Etymology
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tinder (n.)
"dry, inflammable substance," Old English tynder, from or related to tendan "to kindle," from Proto-Germanic *tund- "ignite, kindle" (source also of Gothic tandjan, Swedish tända, German zünden "to kindle").
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tinderbox (n.)
also tinder-box, "box in which tinder and flint are kept," 1520s, from tinder + box (n.); figurative sense of " 'inflammable' person or thing" is attested from 1590s.
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kindle (v.)
c. 1200, cundel, "to set fire to, to start on fire," probably from a Scandinavian source akin to Old Norse kynda "to kindle, to light a fire," Swedish quindla "kindle," all of uncertain origin, + frequentative suffix -le. Figurative use (of feelings, passions, etc.) is from c. 1300. Intransitive sense "to begin to burn, to catch fire" is from c. 1400. Related: Kindled; kindling.

Modern sources do not connect it to Latin candela. In the literal sense, Old English had ontyndan "kindle, set fire to," from tendan "to kindle" (see tinder). The word was influenced in form, and sometimes in Middle English in sense, by kindel "to give birth" (of animals), "bring forth, produce" (c. 1200), from kindel (n.) "offspring of an animal, young one," from Old English gecynd (see kind (n.)) + -el.
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punk (adj.)

"inferior, bad," 1896, also as a noun, "something worthless," earlier "rotten wood used as tinder" (1680s), "A word in common use in New England, as well as in the other Northern States and Canada" [Bartlett]; perhaps from Delaware (Algonquian) ponk, literally "dust, powder, ashes;" but Gaelic spong "tinder" also has been suggested (compare spunk "touchwood, tinder," 1580s).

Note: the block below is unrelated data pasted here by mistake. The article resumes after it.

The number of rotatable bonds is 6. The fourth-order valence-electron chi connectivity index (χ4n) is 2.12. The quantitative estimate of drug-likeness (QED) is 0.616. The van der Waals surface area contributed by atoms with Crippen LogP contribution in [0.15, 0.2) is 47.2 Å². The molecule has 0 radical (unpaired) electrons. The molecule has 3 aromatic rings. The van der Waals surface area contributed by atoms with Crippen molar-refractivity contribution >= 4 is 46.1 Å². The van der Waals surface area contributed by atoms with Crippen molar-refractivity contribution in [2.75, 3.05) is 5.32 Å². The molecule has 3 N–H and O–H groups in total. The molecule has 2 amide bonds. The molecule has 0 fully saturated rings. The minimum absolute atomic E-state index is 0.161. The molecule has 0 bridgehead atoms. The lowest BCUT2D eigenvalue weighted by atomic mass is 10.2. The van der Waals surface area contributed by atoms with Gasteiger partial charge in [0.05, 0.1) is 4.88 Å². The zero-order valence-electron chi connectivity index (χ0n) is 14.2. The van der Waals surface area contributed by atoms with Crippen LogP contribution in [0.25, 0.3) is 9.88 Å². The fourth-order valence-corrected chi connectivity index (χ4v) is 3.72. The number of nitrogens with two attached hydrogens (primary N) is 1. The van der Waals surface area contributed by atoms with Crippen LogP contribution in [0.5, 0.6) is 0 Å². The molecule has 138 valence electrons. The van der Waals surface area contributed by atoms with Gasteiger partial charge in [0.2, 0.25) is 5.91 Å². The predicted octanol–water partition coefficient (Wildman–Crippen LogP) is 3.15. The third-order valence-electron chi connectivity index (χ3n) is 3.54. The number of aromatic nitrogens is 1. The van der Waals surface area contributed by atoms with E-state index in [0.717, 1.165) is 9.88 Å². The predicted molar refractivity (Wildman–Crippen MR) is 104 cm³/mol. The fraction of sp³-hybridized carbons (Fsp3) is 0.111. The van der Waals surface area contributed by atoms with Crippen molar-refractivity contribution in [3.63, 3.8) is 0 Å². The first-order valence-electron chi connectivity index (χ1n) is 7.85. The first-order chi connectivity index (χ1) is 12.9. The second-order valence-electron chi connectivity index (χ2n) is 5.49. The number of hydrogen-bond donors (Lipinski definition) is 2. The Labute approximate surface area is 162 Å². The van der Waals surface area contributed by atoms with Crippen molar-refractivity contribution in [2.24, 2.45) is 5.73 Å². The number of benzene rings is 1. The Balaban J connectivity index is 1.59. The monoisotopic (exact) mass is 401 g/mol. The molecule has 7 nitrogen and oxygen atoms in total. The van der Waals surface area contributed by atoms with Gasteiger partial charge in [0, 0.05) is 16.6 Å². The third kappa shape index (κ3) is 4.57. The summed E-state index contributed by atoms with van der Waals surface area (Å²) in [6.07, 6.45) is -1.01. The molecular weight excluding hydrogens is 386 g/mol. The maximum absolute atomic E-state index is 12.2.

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spunk (n.)
1530s, "a spark," Scottish, from Gaelic spong "tinder, pith, sponge," from Latin spongia (see sponge (n.)). The sense of "courage, pluck, mettle" is first attested 1773. A similar sense evolution took place in cognate Irish sponnc "sponge, tinder, spark; courage, spunk." Vulgar slang sense of "seminal fluid" is recorded from c. 1888.
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punk (n.1)

"Chinese incense," 1870, according to OED from punk (n.) "rotten wood used as tinder;" for which see punk (adj.).

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agaric (n.)
1530s, an herbalists' name for a wide range of fungi, from Latinized form of Greek agarikon, name of a corky tree-fungus used as tinder, said by ancient sources to be from Agari in Sarmatia.
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fomites (n.)

"inanimate objects that, when contaminated with or exposed to infectious agents, can retain and transfer the disease," plural of fomes (1650s), which is from medical Latin fomes (used in this sense first by Fracastoro, 16c., probably on the notion of "fuel"), from Latin fomes, fomitis "kindling-wood, touchwood, tinder," from fovere "to warm, keep warm" (see fever). The classically incorrect back-formed singular fomite is attested from 1859.

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lint (n.)

late 14c., "flax prepared for spinning," also "refuse of flax used as kindling," somehow from the source of Old English lin "flax" (see linen). Perhaps from or by influence of French linette "grain of flax," diminutive of lin "flax," from Latin linum "flax, linen;" Klein suggests from Latin linteum "linen cloth," neuter of adjective linteus.

Later "flocculent flax refuse used as tinder or for dressing wounds" (c. 1400). Still used for "flax" in Scotland in Burns' time. Applied to stray cotton fluff from 1610s, though in later use this is said to be American English.

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